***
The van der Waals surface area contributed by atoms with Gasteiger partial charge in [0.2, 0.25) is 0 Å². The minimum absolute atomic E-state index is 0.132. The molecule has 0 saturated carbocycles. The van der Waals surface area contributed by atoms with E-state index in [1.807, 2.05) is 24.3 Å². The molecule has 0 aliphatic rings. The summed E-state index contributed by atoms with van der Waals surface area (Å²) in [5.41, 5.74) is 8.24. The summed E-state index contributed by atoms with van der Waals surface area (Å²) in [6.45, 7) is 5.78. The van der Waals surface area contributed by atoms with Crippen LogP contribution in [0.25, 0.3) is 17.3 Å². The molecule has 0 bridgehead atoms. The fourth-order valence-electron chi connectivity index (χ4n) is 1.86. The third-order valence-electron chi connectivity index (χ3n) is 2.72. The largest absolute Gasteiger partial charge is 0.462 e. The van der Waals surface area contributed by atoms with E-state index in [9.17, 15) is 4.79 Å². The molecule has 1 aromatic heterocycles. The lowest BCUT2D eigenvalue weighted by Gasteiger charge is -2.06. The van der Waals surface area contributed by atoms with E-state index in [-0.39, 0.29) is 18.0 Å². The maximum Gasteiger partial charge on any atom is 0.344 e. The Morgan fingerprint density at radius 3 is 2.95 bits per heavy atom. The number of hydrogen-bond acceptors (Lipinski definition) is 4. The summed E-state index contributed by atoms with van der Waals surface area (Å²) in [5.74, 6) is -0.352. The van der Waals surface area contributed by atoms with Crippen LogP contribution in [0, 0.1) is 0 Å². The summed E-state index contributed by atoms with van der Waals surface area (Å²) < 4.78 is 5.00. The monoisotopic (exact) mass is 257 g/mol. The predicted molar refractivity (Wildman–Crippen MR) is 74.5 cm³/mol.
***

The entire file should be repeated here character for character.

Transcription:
The van der Waals surface area contributed by atoms with Gasteiger partial charge in [0.2, 0.25) is 0 Å². The minimum absolute atomic E-state index is 0.132. The molecule has 0 saturated carbocycles. The van der Waals surface area contributed by atoms with E-state index in [1.807, 2.05) is 24.3 Å². The molecule has 0 aliphatic rings. The summed E-state index contributed by atoms with van der Waals surface area (Å²) in [5.41, 5.74) is 8.24. The summed E-state index contributed by atoms with van der Waals surface area (Å²) in [6.45, 7) is 5.78. The van der Waals surface area contributed by atoms with Crippen LogP contribution in [0.25, 0.3) is 17.3 Å². The molecule has 0 bridgehead atoms. The fourth-order valence-electron chi connectivity index (χ4n) is 1.86. The third-order valence-electron chi connectivity index (χ3n) is 2.72. The largest absolute Gasteiger partial charge is 0.462 e. The van der Waals surface area contributed by atoms with E-state index in [9.17, 15) is 4.79 Å². The molecule has 1 aromatic heterocycles. The lowest BCUT2D eigenvalue weighted by Gasteiger charge is -2.06. The van der Waals surface area contributed by atoms with E-state index in [-0.39, 0.29) is 18.0 Å². The maximum Gasteiger partial charge on any atom is 0.344 e. The Morgan fingerprint density at radius 3 is 2.95 bits per heavy atom. The number of hydrogen-bond acceptors (Lipinski definition) is 4. The summed E-state index contributed by atoms with van der Waals surface area (Å²) in [5.74, 6) is -0.352. The van der Waals surface area contributed by atoms with Crippen LogP contribution in [0, 0.1) is 0 Å². The summed E-state index contributed by atoms with van der Waals surface area (Å²) < 4.78 is 5.00. The monoisotopic (exact) mass is 257 g/mol. The predicted molar refractivity (Wildman–Crippen MR) is 74.5 cm³/mol.